GAS and electricity firms charge customers for the cost of supplying energy to their homes, but some suppliers have higher fees than others.
Your bill is split between the gas and electricity units you actually use and the standing charge.
The standing charge is added to most gas and electricity bills to cover the cost of supplying your home with energy.
It also absorbs the cost of collapsed energy suppliers.
It’s a fixed daily amount that is unaffected by how much energy you actually use.
Ofgem, the energy regulator, has said that suppliers can set their own standing charge and tariff rates, as long as bills don’t exceed the average total amount.
The price cap daily standing charge rose from 25p to 45p for electricity in April and from 26p to 27p a day for gas on average.
But the amount you can actually be charged varies across the country.
It costs more to transport electricity to rural areas or to regions far from where it is generated.
That means the south of England often has higher standing charges as well as remote parts of Scotland and Wales.
We explain how much major energy suppliers add on to their standard variable tariffs for the standing charge in different areas of the UK.
British Gas’ standing charges stick to the price cap levels across the country.
That means the most the supplier charges is 49p in the south west, and 47p a day in southern Scotland.
The cheapest area is London where the standing charge is 31p followed by the Eastern region where it’s 36p.
The average standing charge for customers on the Flexible Octopus tariff is 45p for electricity.
Households in the south west pay the most, at 51.3p per day for electricity followed by north and south Scotland, where it’s 49p.
London is the cheapest area for electricity standing charges, where it costs 31.8p per day.
The amount charged for gas is steady at 27.2p across the UK.
EDF charges 25.92p for its gas standing charge across all regions but its electricity standing charges vary.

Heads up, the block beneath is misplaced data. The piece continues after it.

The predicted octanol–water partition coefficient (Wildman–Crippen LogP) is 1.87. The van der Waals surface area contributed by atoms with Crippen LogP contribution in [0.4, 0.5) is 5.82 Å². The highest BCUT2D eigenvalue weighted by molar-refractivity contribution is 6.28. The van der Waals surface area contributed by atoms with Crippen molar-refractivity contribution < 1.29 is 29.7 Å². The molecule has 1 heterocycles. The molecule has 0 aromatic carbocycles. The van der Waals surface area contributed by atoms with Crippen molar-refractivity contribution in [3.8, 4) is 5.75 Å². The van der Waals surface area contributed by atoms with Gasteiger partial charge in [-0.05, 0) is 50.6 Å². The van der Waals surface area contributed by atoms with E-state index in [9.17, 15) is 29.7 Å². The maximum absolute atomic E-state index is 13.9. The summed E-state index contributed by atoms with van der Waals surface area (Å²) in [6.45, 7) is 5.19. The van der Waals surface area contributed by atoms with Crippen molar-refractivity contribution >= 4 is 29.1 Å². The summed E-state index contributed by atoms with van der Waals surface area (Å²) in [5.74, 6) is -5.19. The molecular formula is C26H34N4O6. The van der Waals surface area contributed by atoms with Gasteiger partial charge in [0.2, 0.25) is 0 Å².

Households in the south west are charged the most at 49.16p per day, followed by north Scotland at 47.67p.
London is the cheapest at 30.61p per day, followed by 36.11p in east England and 39.67p in the south east.
It said transmission of electricity costs are higher in the south of England because it has further to travel from where it’s generated in Scotland and northern England.
toutefois, fees can also be high in some rural areas including north Scotland and north Wales as it’s more expensive to transport electricity to remote homes.
What help can I get to pay my energy bills?
If you’re struggling to cope with energy price rises, there is help available.
Contact your energy supplier as a first step, as many of them have hardship funds or can offer other support.
Par example, British Gas has a pot of cash to help struggling customers.
It will write off energy debts of up to £750, with thousands of payments made so far.
You should also check that you’re getting all the benefits you’re entitled to.
Make sure you’re not missing out on any extra cash by using an online benefits calculator.
Doing a grants search could help you find cash to pay for gas and electricity bills.
The government announced a support package for households plus tôt cette année.
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Le Household Support Fund, which helps families with the rising cost of living, has been extended.
To find out what support is available in your area, contact your local council.
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